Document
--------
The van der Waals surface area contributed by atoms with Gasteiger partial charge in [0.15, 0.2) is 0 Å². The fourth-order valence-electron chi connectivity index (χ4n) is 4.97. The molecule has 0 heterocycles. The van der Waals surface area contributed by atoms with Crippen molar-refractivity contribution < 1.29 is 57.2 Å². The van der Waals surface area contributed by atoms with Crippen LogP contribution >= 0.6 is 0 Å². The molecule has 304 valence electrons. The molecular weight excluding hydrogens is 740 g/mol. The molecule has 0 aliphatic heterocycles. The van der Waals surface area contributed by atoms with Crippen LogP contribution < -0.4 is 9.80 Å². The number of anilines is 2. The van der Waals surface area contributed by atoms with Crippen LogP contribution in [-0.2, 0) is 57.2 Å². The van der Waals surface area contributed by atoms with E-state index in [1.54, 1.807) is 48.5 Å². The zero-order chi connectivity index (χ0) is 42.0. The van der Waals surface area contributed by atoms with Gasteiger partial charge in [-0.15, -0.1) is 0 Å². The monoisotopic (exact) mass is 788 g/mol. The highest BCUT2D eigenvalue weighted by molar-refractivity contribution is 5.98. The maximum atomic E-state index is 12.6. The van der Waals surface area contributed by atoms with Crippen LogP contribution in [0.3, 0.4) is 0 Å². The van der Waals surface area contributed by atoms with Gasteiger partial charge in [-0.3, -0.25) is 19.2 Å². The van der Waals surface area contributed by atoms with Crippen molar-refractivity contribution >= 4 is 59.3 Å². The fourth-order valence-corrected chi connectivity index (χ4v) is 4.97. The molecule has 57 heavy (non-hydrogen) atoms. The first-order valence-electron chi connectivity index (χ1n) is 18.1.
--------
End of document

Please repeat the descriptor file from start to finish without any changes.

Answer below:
The van der Waals surface area contributed by atoms with Gasteiger partial charge in [0.15, 0.2) is 0 Å². The fourth-order valence-electron chi connectivity index (χ4n) is 4.97. The molecule has 0 heterocycles. The van der Waals surface area contributed by atoms with Crippen molar-refractivity contribution < 1.29 is 57.2 Å². The van der Waals surface area contributed by atoms with Crippen LogP contribution >= 0.6 is 0 Å². The molecule has 304 valence electrons. The molecular weight excluding hydrogens is 740 g/mol. The molecule has 0 aliphatic heterocycles. The van der Waals surface area contributed by atoms with Crippen LogP contribution < -0.4 is 9.80 Å². The number of anilines is 2. The van der Waals surface area contributed by atoms with Crippen LogP contribution in [-0.2, 0) is 57.2 Å². The van der Waals surface area contributed by atoms with E-state index in [1.54, 1.807) is 48.5 Å². The zero-order chi connectivity index (χ0) is 42.0. The van der Waals surface area contributed by atoms with Gasteiger partial charge in [-0.15, -0.1) is 0 Å². The monoisotopic (exact) mass is 788 g/mol. The highest BCUT2D eigenvalue weighted by molar-refractivity contribution is 5.98. The maximum atomic E-state index is 12.6. The van der Waals surface area contributed by atoms with Crippen LogP contribution in [0.3, 0.4) is 0 Å². The van der Waals surface area contributed by atoms with Gasteiger partial charge in [-0.3, -0.25) is 19.2 Å². The van der Waals surface area contributed by atoms with Crippen molar-refractivity contribution >= 4 is 59.3 Å². The fourth-order valence-corrected chi connectivity index (χ4v) is 4.97. The molecule has 57 heavy (non-hydrogen) atoms. The first-order valence-electron chi connectivity index (χ1n) is 18.1.